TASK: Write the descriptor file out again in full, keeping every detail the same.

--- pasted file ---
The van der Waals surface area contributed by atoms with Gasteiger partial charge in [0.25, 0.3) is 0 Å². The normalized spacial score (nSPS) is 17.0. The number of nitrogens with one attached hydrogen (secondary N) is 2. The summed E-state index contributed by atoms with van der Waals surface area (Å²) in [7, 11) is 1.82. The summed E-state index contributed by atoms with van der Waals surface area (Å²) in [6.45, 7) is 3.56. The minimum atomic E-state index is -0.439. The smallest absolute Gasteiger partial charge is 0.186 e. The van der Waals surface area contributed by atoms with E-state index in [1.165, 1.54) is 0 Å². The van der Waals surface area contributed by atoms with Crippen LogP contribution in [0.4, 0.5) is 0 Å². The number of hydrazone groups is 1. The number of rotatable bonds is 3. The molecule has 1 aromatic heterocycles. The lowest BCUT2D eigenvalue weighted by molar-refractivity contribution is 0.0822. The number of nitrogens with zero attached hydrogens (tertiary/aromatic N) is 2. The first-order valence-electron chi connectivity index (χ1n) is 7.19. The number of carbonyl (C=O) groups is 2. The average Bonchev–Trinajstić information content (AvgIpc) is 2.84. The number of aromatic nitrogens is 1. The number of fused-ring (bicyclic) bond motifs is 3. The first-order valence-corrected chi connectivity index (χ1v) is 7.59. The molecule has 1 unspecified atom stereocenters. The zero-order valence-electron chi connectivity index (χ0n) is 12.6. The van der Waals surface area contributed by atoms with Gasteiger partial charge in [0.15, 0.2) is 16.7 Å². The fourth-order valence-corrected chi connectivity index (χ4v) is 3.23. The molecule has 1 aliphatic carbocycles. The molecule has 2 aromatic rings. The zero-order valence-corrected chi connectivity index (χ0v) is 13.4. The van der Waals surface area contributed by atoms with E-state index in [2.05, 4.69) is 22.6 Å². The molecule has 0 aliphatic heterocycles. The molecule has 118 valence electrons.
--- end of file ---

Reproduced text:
The van der Waals surface area contributed by atoms with Gasteiger partial charge in [0.25, 0.3) is 0 Å². The normalized spacial score (nSPS) is 17.0. The number of nitrogens with one attached hydrogen (secondary N) is 2. The summed E-state index contributed by atoms with van der Waals surface area (Å²) in [7, 11) is 1.82. The summed E-state index contributed by atoms with van der Waals surface area (Å²) in [6.45, 7) is 3.56. The minimum atomic E-state index is -0.439. The smallest absolute Gasteiger partial charge is 0.186 e. The van der Waals surface area contributed by atoms with E-state index in [1.165, 1.54) is 0 Å². The van der Waals surface area contributed by atoms with Crippen LogP contribution in [0.4, 0.5) is 0 Å². The number of hydrazone groups is 1. The number of rotatable bonds is 3. The molecule has 1 aromatic heterocycles. The lowest BCUT2D eigenvalue weighted by molar-refractivity contribution is 0.0822. The number of nitrogens with zero attached hydrogens (tertiary/aromatic N) is 2. The first-order valence-electron chi connectivity index (χ1n) is 7.19. The number of carbonyl (C=O) groups is 2. The average Bonchev–Trinajstić information content (AvgIpc) is 2.84. The number of aromatic nitrogens is 1. The number of fused-ring (bicyclic) bond motifs is 3. The first-order valence-corrected chi connectivity index (χ1v) is 7.59. The molecule has 1 unspecified atom stereocenters. The zero-order valence-electron chi connectivity index (χ0n) is 12.6. The van der Waals surface area contributed by atoms with Gasteiger partial charge in [0.15, 0.2) is 16.7 Å². The fourth-order valence-corrected chi connectivity index (χ4v) is 3.23. The molecule has 1 aliphatic carbocycles. The molecule has 2 aromatic rings. The zero-order valence-corrected chi connectivity index (χ0v) is 13.4. The van der Waals surface area contributed by atoms with E-state index in [2.05, 4.69) is 22.6 Å². The molecule has 0 aliphatic heterocycles. The molecule has 118 valence electrons.